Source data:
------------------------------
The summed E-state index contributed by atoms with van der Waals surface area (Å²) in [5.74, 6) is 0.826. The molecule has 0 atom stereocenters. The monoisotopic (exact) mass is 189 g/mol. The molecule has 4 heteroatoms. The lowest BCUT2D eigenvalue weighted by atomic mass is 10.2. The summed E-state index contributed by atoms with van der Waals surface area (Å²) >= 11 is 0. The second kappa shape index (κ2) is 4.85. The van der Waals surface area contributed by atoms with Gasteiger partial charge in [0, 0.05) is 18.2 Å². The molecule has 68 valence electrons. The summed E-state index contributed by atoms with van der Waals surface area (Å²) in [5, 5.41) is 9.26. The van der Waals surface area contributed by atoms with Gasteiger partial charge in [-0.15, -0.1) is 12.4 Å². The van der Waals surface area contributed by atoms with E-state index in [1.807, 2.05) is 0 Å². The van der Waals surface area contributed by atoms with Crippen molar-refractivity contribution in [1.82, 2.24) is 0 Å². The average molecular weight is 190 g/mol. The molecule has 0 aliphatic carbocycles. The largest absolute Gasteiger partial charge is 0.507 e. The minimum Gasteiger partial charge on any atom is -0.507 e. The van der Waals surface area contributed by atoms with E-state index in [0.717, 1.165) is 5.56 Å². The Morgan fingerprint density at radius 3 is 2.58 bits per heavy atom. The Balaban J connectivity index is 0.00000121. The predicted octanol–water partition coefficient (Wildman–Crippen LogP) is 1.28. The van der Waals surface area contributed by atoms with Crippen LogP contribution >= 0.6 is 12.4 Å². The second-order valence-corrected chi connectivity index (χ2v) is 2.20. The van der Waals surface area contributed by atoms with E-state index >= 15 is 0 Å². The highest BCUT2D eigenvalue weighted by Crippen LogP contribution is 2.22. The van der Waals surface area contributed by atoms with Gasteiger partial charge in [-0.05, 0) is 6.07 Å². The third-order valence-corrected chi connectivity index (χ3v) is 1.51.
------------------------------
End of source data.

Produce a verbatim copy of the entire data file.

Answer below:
The summed E-state index contributed by atoms with van der Waals surface area (Å²) in [5.74, 6) is 0.826. The molecule has 0 atom stereocenters. The monoisotopic (exact) mass is 189 g/mol. The molecule has 4 heteroatoms. The lowest BCUT2D eigenvalue weighted by atomic mass is 10.2. The summed E-state index contributed by atoms with van der Waals surface area (Å²) >= 11 is 0. The second kappa shape index (κ2) is 4.85. The van der Waals surface area contributed by atoms with Gasteiger partial charge in [0, 0.05) is 18.2 Å². The molecule has 68 valence electrons. The summed E-state index contributed by atoms with van der Waals surface area (Å²) in [5, 5.41) is 9.26. The van der Waals surface area contributed by atoms with Gasteiger partial charge in [-0.15, -0.1) is 12.4 Å². The van der Waals surface area contributed by atoms with E-state index in [1.807, 2.05) is 0 Å². The van der Waals surface area contributed by atoms with Crippen molar-refractivity contribution in [1.82, 2.24) is 0 Å². The average molecular weight is 190 g/mol. The molecule has 0 aliphatic carbocycles. The largest absolute Gasteiger partial charge is 0.507 e. The minimum Gasteiger partial charge on any atom is -0.507 e. The van der Waals surface area contributed by atoms with E-state index in [0.717, 1.165) is 5.56 Å². The Morgan fingerprint density at radius 3 is 2.58 bits per heavy atom. The Balaban J connectivity index is 0.00000121. The predicted octanol–water partition coefficient (Wildman–Crippen LogP) is 1.28. The van der Waals surface area contributed by atoms with Crippen LogP contribution >= 0.6 is 12.4 Å². The second-order valence-corrected chi connectivity index (χ2v) is 2.20. The van der Waals surface area contributed by atoms with E-state index >= 15 is 0 Å². The highest BCUT2D eigenvalue weighted by Crippen LogP contribution is 2.22. The van der Waals surface area contributed by atoms with Gasteiger partial charge in [-0.05, 0) is 6.07 Å². The third-order valence-corrected chi connectivity index (χ3v) is 1.51.